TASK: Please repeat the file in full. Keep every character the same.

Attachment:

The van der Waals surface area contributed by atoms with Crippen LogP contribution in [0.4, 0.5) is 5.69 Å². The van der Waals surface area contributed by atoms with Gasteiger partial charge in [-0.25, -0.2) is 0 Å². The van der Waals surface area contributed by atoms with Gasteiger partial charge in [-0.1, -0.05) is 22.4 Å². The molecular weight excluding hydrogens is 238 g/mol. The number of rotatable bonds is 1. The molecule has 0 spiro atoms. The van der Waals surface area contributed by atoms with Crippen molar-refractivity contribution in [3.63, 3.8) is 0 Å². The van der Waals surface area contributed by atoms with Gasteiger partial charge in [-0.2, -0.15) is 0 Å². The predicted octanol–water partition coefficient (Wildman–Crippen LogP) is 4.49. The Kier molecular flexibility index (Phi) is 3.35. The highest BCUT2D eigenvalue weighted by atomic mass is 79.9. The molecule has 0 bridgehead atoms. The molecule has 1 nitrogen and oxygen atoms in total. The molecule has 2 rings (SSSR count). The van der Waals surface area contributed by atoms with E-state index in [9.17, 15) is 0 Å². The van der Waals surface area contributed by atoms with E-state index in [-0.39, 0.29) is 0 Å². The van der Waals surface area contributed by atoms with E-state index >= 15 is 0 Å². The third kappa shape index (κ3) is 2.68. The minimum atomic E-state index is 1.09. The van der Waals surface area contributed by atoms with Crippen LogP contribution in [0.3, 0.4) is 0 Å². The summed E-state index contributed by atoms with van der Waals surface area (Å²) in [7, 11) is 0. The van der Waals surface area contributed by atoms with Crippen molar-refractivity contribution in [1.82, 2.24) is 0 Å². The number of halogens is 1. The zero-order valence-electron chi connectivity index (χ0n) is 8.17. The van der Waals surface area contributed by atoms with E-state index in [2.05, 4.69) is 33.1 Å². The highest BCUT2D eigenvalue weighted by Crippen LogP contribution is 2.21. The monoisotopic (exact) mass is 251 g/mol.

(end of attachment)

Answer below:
The van der Waals surface area contributed by atoms with Crippen LogP contribution in [0.4, 0.5) is 5.69 Å². The van der Waals surface area contributed by atoms with Gasteiger partial charge in [-0.25, -0.2) is 0 Å². The van der Waals surface area contributed by atoms with Gasteiger partial charge in [-0.1, -0.05) is 22.4 Å². The molecular weight excluding hydrogens is 238 g/mol. The number of rotatable bonds is 1. The molecule has 0 spiro atoms. The van der Waals surface area contributed by atoms with Crippen molar-refractivity contribution in [3.63, 3.8) is 0 Å². The van der Waals surface area contributed by atoms with Gasteiger partial charge in [-0.2, -0.15) is 0 Å². The predicted octanol–water partition coefficient (Wildman–Crippen LogP) is 4.49. The Kier molecular flexibility index (Phi) is 3.35. The highest BCUT2D eigenvalue weighted by atomic mass is 79.9. The molecule has 0 bridgehead atoms. The molecule has 1 nitrogen and oxygen atoms in total. The molecule has 2 rings (SSSR count). The van der Waals surface area contributed by atoms with E-state index in [9.17, 15) is 0 Å². The van der Waals surface area contributed by atoms with E-state index in [-0.39, 0.29) is 0 Å². The van der Waals surface area contributed by atoms with E-state index >= 15 is 0 Å². The third kappa shape index (κ3) is 2.68. The minimum atomic E-state index is 1.09. The van der Waals surface area contributed by atoms with Crippen LogP contribution in [0.3, 0.4) is 0 Å². The summed E-state index contributed by atoms with van der Waals surface area (Å²) in [7, 11) is 0. The van der Waals surface area contributed by atoms with Crippen molar-refractivity contribution in [1.82, 2.24) is 0 Å². The number of halogens is 1. The zero-order valence-electron chi connectivity index (χ0n) is 8.17. The van der Waals surface area contributed by atoms with E-state index in [2.05, 4.69) is 33.1 Å². The highest BCUT2D eigenvalue weighted by Crippen LogP contribution is 2.21. The monoisotopic (exact) mass is 251 g/mol.